Mayors, First Nation leaders vow to continue opposition to Kinder Morgan pipeline

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[Notley is left holding a bag of hot air (aka Bill 12), while Trudeau is left with the prospect of stirring up Quebec separatism and losing BC for the liberals for years to come. *RON*]

Susan Lazaruk, Vancouver Sun, 16 April 2018

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The leader of a union representing about half of B.C.’s First Nations, supported by two of Metro Vancouver’s largest cities, vowed on Monday to continue protesting the Kinder Morgan pipeline expansion.

“In the post-Tsilhqot’in era, the legal bar has been raised to consent and there is no consent,” Okanagan Nation Grand Chief Stewart Phillip, president of the Union of B.C. Indian Chiefs, said. Phillip was referring to the 2014 Supreme Court of Canada decision to grant title of 1,700 square hectares of land in B.C. to the Tsilhqot’in First Nation.

“The answer is still no, the Kinder Morgan Trans Mountain pipeline will never be built,” he said.

Phillip and leaders of the Squamish, Tsleil-Waututh and Musqueam nations, along with Burnaby’s mayor, a Burnaby MP and a Vancouver councillor, reiterated their opposition to the pipeline a day after Ottawa vowed the pipeline would go ahead despite B.C.’s refusal to approve it.

On Sunday, after meeting with B.C. Premier John Horgan and Alberta Premier Rachel Notley, Prime Minister Justin Trudeau restated Ottawa is within its jurisdiction to approve the project and promised it would go ahead.

But Phillip said on Monday that Trudeau hadn’t delivered on election promises to “restructure and completely revamp the legislation that deals with consent for major resource development.”

He accused Trudeau of holding “four months of a meaningless consultation process” and said B.C.’s First Nations remain opposed as a group to the pipeline.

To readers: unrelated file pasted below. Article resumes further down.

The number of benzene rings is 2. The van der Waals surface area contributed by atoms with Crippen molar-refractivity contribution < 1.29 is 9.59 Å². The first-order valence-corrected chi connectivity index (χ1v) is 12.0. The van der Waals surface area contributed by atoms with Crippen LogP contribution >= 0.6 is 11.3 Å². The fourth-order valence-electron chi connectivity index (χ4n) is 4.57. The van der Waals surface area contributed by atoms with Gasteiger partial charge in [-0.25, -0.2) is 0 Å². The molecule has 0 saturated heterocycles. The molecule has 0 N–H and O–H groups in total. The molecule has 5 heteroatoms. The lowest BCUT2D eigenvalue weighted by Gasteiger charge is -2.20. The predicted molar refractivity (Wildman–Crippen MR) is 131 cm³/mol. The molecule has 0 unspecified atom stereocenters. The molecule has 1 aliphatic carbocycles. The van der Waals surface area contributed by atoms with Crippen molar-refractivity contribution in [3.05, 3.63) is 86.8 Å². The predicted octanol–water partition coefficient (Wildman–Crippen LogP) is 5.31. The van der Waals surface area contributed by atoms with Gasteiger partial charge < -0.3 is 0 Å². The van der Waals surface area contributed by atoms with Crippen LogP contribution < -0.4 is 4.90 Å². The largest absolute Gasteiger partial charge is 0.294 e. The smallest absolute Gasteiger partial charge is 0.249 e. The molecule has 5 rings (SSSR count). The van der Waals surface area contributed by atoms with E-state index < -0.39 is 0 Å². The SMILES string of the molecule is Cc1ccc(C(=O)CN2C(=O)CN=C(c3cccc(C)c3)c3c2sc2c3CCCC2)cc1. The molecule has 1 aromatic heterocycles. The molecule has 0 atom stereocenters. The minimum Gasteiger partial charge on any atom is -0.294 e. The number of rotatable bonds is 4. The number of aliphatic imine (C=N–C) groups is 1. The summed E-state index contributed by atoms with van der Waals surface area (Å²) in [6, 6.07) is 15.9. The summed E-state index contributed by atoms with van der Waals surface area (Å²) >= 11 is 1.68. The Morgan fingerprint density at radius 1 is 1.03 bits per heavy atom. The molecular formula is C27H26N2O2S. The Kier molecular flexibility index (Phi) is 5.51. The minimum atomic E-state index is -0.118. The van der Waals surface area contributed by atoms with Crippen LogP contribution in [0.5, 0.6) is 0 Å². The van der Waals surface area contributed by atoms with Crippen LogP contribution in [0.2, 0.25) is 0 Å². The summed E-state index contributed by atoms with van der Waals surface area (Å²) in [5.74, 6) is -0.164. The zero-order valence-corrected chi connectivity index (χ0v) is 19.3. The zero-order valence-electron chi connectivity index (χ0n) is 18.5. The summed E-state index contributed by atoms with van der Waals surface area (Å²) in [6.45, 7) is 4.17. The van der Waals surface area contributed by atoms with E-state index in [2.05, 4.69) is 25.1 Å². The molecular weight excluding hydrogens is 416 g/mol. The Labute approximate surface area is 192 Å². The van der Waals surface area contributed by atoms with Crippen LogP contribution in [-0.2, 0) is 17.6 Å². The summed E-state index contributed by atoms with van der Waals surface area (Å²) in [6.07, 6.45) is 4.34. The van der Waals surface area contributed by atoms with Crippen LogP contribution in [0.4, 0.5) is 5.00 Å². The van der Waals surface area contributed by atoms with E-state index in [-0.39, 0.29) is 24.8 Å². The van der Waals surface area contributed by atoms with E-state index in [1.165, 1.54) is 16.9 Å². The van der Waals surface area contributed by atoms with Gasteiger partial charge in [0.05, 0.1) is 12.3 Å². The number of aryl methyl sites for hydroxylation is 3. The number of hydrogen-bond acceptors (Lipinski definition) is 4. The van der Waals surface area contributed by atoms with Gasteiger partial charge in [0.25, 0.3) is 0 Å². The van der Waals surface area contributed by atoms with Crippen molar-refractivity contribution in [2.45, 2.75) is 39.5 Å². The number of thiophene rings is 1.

Phillip said, “toxic lethal bitumen” released during an “inevitable pipeline rupture or catastrophic tanker spill in Burrard Inlet” would cause irreparable harm to Aboriginal land for generations.

He said Ottawa consulted with 140 mostly B.C. First Nations and entered into mutual benefits agreements over the pipeline with 33 of them.

But he and others said that doesn’t mean those 33 First Nations approve of the pipeline.

The union said it represents between 100 and 110 First Nations, about half of the province’s total bands, but it couldn’t estimate the number of individual members it has.

Bob Chamberlin, Chief Councillor of the Kwikwasut’inuxw Haxwa’mis First Nation, and vice-president of the Union of B.C. Indian Chiefs, said the numbers the union represents is irrelevant because a large resource project like the pipeline requires unanimous support from all B.C.’s First Nations.

He admits that would be difficult.

“We’re such a diverse group” and councils are held to “a higher level of accountability” by their people because “we represent our families and our distant families.”

Not all members accept that direction. Cheam Chief Ernie Crey accused environmentalists of “red-washing” their protests against the $7.4 billion expansion of the Edmonton-Burnaby pipeline and said it’s cancellation would cost B.C.’s Indigenous peoples hundreds of millions of dollars in jobs, business opportunities, training, and other benefits.

Chamberlin predicted future protests against the project will continue and spread to “different locations,” including near Merritt, for one.

“What we’re going to see is massive disobedience,” said Burnaby Mayor Derek Corrigan.

And Ta’ah Amy George, a Tsleil-Waututh elder, who has been fighting Kinder Morgan for eight years, said, “I’m going to fight to the end,” because she was old, had survived the residential schools and didn’t fear repercussions. “What more can you do to me? Well, call the Canadian Army, OK, I’ll stand out front. I’m going to stand up for my grandchildren, for my water and for my air.”


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